Operational excellence and accountability for quality and efficiency of service delivery will be a priority. In many ways the CHR Officer will be both a COO and a CHRO to the enterprise as metrics are tracked and behavior is based upon the belief that acting like a trusted advisor to the C-suite is highly valued.


3.HR as a Change Agent to the Enterprise.


HR is increasingly involved in major, company-wide change initiatives, often asked to lead these efforts. HR must be able to lead and manage change. They must be willing to walk the talk; must be willing to look at all aspects of change as impact people, technology, process and strategy, and help change it for the better. They must be willing to examine and change systems and challenge the way the company does things. New skills needed to make this a reality include: communicating why change is necessary, adjusting away with reward systems, re-examining structures, shaping corporate culture and championing innovation.


4.Generation”Y” Workforce.


A new type of worker is now emerging. Employee born between 1977 and 2004, have increased from 14 to 21% of the workforce. These employees look for instantaneous feedback and expect to find out how they are performing in real time. They value hard work, are technology savvy, are highly curious and have financial and personal goals that they fully expect to meet.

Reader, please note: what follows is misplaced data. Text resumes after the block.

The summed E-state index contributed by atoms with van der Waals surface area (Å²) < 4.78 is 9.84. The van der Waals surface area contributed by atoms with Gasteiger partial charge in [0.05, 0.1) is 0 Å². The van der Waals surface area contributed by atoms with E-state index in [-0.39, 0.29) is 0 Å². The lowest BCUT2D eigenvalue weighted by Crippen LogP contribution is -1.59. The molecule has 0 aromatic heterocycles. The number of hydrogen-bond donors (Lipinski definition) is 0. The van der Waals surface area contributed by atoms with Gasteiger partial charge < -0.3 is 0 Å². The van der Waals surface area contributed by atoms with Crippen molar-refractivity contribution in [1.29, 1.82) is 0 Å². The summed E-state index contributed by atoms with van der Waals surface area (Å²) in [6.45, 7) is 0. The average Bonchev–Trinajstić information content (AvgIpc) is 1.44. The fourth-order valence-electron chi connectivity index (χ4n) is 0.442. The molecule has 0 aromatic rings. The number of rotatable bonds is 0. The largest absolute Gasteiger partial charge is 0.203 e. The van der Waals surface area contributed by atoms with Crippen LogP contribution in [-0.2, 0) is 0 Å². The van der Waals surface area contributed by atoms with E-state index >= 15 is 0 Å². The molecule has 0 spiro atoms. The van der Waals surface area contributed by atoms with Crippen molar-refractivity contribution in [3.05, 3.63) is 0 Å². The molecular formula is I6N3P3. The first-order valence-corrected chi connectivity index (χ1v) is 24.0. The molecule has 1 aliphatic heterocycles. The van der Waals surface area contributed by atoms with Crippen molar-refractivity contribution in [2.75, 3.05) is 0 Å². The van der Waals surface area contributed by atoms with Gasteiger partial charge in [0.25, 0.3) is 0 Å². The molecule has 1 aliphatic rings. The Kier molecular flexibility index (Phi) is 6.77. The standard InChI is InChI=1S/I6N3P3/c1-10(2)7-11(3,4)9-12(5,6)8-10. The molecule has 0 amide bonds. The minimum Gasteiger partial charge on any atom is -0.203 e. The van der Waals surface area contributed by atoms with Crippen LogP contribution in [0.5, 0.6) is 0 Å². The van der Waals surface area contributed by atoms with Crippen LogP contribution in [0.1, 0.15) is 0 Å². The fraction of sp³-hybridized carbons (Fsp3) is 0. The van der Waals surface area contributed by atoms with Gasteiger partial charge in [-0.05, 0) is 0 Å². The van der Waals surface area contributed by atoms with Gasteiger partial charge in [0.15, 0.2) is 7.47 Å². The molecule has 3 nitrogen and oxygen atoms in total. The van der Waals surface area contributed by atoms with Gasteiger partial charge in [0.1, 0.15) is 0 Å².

They also value work-life balance and seek out employment opportunities that will complement their lifestyle while allowing for career development and financial rewards. They also have a mobile outlook and will change jobs frequently.


From their employer they expect to be mentored and given autonomy. They also value diversity, and expect differences to be respected and valued in the work environment.


All of the above means that the CHO of the future needs to be not innovative but keenly aware of the changing needs of the new workforce and creative in establishing programs that meet these on-going and growing needs to be successful in effectively managing talent and retention challenges.


5.HR is an Asset.


If human resources are an asset, workforce strategy is a form of asset management. An enterprise doesn’t just produce products and services; it also produces its workforce. Who your workforce is, is the outcome of a dynamic production process involving recruiting, developing and retention and rewards.


Bottom-line, by understanding and providing the cues for better managing the workforce production process, HR can help ensure that the organization:


-Secures the right workforce to achieve sustainable business goals.

-Manages the workforce to optimize its productivity.

-Effectively anticipates changing business requirements and reorients the workforce processes and strategies to quickly accommodate those changes.

-Is totally accountable for human capital performance in dollar and real time.

As a result, the HR function will emerge as a true BUSINESS PARTNER to the enterprise, whose value is continuously demonstrated and valued by other functional departments in the company.